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Re: Frame and suspension part painting

Subject: Re: Frame and suspension part painting
From: Bill Snyder <>
Date: Mon, 26 Jan 2004 09:02:26 -0500
Hola, Jesus, and thank you for your reply.
I would love to see pictures of your suspension parts. Although I have
restored 2 MGB's, this is my first attempt at a TD. 

On Mon, 26 Jan 2004 09:47:22 +0100 "=?iso-8859-1?Q?Jes=FAs_V._Benajes?="
<> writes:
> Hi Bill,
> Welcome to the fold of T restorers...
> I am also immersed in the process of restoring a 53 TD. One and a 
> half years
> ago I started with minor touch-ups in a daily driver with very good
> cosmetics, and I am still involved in what became practically a 
> ground-up
> restoration.
> I posted the same question on painting the chassis in the MG 
> enthusiasts BBS
> (you must register there - it's free - and you can access to the 
> archives,
> with plenty o invaluable information) and also asked some friends 
> here I
> Spain who restore classic cars. 
> After all the useful inputs I got, I would conclude that practically 
> all
> types of advertised paints would be ok. The decision would depend 
> on
> questions like: the condition of the surface (rusted or 
> sand-blasted), your
> preferred final look (gloss, satin, matt, etc.), the  availability 
> of the
> paints (no problem there in the US, I suppose), if you are going to 
> spray or
> to use a brush and roller, how you will retouch the scratches you 
> will
> surely make in the assembling, etc. Sprayed two-pack paints give 
> generally a
> very nice finish and they use to be hard, but also brittle, and 
> prone to
> chips. The recommendation of a Jaguar restorer was to use some kind 
> of plain
> synthetic (even oil-based) paint, which is very tough and resistant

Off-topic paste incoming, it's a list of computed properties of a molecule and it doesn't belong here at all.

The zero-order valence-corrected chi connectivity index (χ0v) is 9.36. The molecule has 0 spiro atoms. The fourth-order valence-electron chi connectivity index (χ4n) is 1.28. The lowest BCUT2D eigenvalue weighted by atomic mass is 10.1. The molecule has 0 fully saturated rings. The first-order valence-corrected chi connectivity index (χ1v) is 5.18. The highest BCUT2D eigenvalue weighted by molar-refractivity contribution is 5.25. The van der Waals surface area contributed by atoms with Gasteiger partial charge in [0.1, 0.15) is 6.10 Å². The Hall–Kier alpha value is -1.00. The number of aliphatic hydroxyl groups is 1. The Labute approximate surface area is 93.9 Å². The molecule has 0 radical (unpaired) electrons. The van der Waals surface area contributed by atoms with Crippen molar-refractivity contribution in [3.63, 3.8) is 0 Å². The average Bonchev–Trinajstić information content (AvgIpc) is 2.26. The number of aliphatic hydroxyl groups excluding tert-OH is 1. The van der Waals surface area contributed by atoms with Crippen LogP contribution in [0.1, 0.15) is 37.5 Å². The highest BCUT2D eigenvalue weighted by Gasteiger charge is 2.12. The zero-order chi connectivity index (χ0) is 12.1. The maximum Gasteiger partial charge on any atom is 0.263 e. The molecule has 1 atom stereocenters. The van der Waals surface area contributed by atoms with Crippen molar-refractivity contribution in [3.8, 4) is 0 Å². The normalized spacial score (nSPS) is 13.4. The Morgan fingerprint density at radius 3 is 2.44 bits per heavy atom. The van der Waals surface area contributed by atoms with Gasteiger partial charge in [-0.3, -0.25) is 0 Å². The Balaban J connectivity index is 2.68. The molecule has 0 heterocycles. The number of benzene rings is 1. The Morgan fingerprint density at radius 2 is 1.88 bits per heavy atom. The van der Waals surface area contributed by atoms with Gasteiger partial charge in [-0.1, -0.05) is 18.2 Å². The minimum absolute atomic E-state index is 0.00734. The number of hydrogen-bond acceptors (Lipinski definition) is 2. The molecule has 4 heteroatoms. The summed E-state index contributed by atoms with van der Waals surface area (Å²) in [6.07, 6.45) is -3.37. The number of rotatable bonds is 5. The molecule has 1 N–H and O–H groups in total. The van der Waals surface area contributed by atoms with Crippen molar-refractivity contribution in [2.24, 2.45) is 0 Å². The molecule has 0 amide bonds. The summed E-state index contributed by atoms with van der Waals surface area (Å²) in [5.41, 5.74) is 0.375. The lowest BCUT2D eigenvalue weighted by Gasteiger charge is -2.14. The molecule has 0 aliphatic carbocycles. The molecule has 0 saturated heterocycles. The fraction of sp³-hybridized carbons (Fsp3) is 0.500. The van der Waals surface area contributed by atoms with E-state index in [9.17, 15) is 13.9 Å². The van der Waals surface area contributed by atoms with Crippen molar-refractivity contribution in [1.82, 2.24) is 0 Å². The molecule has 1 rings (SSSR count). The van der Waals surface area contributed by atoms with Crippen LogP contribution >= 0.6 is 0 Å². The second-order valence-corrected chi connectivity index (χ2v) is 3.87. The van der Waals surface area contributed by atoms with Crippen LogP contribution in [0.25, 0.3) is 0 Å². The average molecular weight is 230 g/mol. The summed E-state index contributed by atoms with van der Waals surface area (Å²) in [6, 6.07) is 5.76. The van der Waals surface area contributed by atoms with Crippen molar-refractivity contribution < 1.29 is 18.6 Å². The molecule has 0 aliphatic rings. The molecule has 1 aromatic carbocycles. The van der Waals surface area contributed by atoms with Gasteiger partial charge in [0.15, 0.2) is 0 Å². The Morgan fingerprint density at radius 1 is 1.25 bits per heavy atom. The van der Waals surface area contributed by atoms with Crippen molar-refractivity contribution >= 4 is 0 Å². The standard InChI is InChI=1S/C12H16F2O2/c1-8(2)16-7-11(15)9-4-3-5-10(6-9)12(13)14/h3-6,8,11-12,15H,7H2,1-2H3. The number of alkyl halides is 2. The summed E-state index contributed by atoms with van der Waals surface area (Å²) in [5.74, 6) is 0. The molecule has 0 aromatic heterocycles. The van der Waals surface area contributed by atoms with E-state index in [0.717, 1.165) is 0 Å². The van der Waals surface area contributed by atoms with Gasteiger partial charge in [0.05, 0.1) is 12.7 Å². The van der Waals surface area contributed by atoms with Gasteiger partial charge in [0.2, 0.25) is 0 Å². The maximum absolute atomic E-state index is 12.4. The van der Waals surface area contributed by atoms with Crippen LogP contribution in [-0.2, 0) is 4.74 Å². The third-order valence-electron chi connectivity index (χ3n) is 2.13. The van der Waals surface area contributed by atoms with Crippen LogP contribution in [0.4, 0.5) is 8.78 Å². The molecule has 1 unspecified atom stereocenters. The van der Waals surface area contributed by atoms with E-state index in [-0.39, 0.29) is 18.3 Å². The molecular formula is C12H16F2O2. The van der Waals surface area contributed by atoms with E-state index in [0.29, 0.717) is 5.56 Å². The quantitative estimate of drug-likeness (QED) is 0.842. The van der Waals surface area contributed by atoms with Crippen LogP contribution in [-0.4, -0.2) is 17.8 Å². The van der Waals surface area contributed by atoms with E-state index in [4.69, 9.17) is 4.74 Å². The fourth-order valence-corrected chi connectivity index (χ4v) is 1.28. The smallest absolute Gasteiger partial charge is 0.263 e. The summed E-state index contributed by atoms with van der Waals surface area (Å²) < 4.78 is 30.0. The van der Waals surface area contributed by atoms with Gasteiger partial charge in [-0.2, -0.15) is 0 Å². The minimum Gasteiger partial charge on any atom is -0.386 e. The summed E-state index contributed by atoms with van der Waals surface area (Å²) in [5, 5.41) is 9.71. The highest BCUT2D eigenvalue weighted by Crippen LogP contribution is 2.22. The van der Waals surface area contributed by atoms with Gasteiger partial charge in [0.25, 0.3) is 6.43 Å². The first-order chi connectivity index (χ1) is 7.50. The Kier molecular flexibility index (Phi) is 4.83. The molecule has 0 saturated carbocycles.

> to small
> stones hitting the chassis. It can be easily retouched with brush 
> and
> roller, too. I applied this method to my chassis.
> With respect to suspension parts, I painted them before assembling. 
> I only
> left bare metal in the surfaces that will have some critical 
> coupling or
> relative motion. For small parts it is very practical to use 
> rattle-cans, or
> again a brush and/or a roller.
> If you want, I can send to you some pictures of my painted front and 
> rear
> suspension parts (still not assembled). Really, I have been taken 
> hundreds
> of pictures of the restoring process, so if you need some graphic 
> details of
> something, do not hesitate in asking me.
> Regards and goods luck.
> Jesus
> Jesus Benajes
> Valencia, Spain
> '53 TD
> -----Mensaje original-----
> De: [] En 
> nombre
> de William T Snyder
> Enviado el: sabado, 24 de enero de 2004 16:24
> Para:
> Asunto: Frame and suspension part painting
> Hello list. I am starting my '53 TD restoration from the ground up. 
> First
> preparation of that frame and refurbishing the front and rear 
> suspension.
> Do any of you have recommendation about the best paints for frame 
> and
> suspension parts? I have an un molested and relatively rust free 
> chassis,
> and want to keep it that way. Can the same material be used to paint 
> the
> suspension parts? I assume that it would be a good idea to paint 
> the
> suspension parts before installing new seals and bushings(?). Does 
> anyone
> have strong feelings about regular bushings vs. poly urethane?
> Thanks for you input and for your comments and suggestions about 
> wood
> floor parts.
> Bill Snyder
> Waynesville, NC
> '53 TD (in boxes)

W. T. Snyder, II

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